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Sora, Laure Wilson Neish
Photo © Laure Wilson Neish

Photo: Laure Wilson Neish
Breeding evidence - Sora
Breeding evidence
Probability of observation - Sora
Probability of observation
Elevation plot - Sora
Elevation plot

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Porzana carolina
Landscape associations:

Click on plot to view table of mean abundance
Elevation range:
10 - 1197 m
Conserv. status:
Not at risk
Global importance
of B.C. population:
Number of squares
ConfirmedProbablePossiblePoint counts
51 93 384 110
Long-term BBS trends
RegionYearsTrend (conf. interv.) Reliab.
Brit. Col.1970 - 2012 0.729 (-1.42 - 2.94)Medium
Canada1970 - 2012 0.871 (-0.68 - 2.17)High

Mean abundance by region

Bird Conservation Regions [plot]
NW Interior ForestBoreal Taiga PlainsGreat BasinNorthern RockiesN. Pacific Rainforest
0.070.06 0.110.1 0.07
Ecoprovinces [plot]
N. Boreal Mountains Taiga Plains Boreal Plains Georgia Depression Sub-Boreal Interior
0.070.05 0.070.07 0.05
S. Interior Mountains Central Interior Southern Interior S. Alaska Mountains Coast & Mountains
0.090.12 0.12  0.07

Mean abundance by habitat [plot]

Boreal Altai Fescue AlpineBoreal White and Black SpruceBunchgrassCoastal Douglas-fir
Coastal Mountain-heather AlpineCoastal Western HemlockEngelmann Spruce -- Subalpine FirInterior Cedar -- Hemlock
 0.07 0.07
Interior Douglas-firInterior Mountain-heather AlpineMontane SpruceMountain Hemlock
0.12 0.05 
Ponderosa PineSpruce -- Willow -- BirchSub-Boreal Pine -- SpruceSub-Boreal Spruce
0.14 0.180.07

Characteristics and Range This secretive rail is far more often heard than seen, but the patience required to wait for a Sora to emerge from concealing vegetation is richly rewarded by a rather stunning bird with a bright yellow bill, black face, soft grey neck and flashing white undertail. Soras frequently call around dusk and after dark, so late evening listening searches of potentially suitable habitat in early summer are an effective way of assessing its presence. Soras breed across much of the Boreal Forest, the Great Lakes, the Prairies and through most western basins of North America, and migrate quite long distances to winter in suitable wetland habitats along Pacific, Atlantic and Gulf coasts through Central America and the Caribbean to northern South America (Melvin and Gibbs 2012).

Distribution, Abundance, and Habitat The Sora occurs widely at low to middle elevations through much of interior British Columbia east of the Coast Mountains and in the Georgia Depression, including the northeastern plains. The Atlas mapped a similar provincial distribution to The Birds of British Columbia published in 1990, indicating no change in overall range, but some filling-in of distribution gaps, especially in the Peace River lowlands, in the Lillooet River drainage, across the Interior Plateau and in the Rocky Mountain Trench.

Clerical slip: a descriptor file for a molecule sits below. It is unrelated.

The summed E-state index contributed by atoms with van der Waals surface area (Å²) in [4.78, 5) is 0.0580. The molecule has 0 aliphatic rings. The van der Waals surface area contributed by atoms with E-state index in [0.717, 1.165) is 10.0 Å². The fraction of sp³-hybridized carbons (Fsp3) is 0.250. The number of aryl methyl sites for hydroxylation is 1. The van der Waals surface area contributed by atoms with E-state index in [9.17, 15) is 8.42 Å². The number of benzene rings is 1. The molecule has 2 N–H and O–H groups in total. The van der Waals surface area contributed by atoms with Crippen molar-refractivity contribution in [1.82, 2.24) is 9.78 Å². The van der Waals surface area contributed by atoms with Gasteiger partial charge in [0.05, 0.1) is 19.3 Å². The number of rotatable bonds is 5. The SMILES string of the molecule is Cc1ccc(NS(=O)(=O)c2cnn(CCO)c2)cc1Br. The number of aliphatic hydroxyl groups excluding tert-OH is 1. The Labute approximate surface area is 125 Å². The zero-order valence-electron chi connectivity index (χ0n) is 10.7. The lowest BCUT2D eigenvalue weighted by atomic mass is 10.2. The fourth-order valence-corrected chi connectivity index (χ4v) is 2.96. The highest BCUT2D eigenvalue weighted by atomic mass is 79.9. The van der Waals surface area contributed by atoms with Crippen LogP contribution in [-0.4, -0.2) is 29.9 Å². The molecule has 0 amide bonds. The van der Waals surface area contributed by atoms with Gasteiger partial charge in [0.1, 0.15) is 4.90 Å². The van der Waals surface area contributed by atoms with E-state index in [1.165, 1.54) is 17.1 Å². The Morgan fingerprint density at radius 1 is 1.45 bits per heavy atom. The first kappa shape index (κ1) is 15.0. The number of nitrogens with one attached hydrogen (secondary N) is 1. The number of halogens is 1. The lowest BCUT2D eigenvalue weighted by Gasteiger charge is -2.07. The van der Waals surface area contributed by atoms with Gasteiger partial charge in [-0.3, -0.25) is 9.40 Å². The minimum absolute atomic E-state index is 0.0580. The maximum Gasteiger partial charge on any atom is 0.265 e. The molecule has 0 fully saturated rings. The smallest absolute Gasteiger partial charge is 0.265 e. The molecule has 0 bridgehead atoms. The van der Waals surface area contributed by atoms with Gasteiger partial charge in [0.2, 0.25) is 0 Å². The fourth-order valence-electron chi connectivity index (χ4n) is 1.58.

The most extensive areas of higher Probability of Observation match the densest clusters of distribution, on the plateaus of the Central Interior ecoprovince and across the Peace River lowlands. More local high PObs values occur in the valley systems of the Southern Interior and Southern Interior Mountains ecoprovinces, and the PObs model also highlights an expanse covering the Fort Nelson River lowlands in the Taiga Plains as one of the most likely areas to find the species. The Sora is common enough that randomised point counts are an adequate sampling technique (which is not the case with other rails). Point count data show the highest abundances occur in the Central Interior and more locally in the Southern Interior, at elevations between 250 and 500 m (valley floor wetlands). Abundance is slightly lower in the Boreal and Taiga Plains ecoprovinces.

It uses a wide variety of wetland types, both freshwater and brackish, ephemeral and permanent, from marshes, lakes, flooded fields and willow scrub to drainage ditches and sewage lagoons, usually with tall emergent vegetation, especially Cattail (Typha latifolia), and bulrush (Scirpus), reed (Phragmites) or sedge (Cyperaceae) species.

Conservation and Recommendations Sora populations are stable across much of the species range, including in British Columbia. The primary concern is maintenance of a network of wetlands throughout the migratory and wintering ranges; wetland habitat loss and modification especially along migratory routes in the United States is a concern. It is also hunted quite extensively, but the population-level impact of hunting is not well studied (Melvin and Gibbs 2012).

Peter J. A. Davidson

Recommended citation: Davidson, P.J.A. 2015. Sora in Davidson, P.J.A., R.J. Cannings, A.R. Couturier, D. Lepage, and C.M. Di Corrado (eds.). The Atlas of the Breeding Birds of British Columbia, 2008-2012. Bird Studies Canada. Delta, B.C. [28 May 2024]

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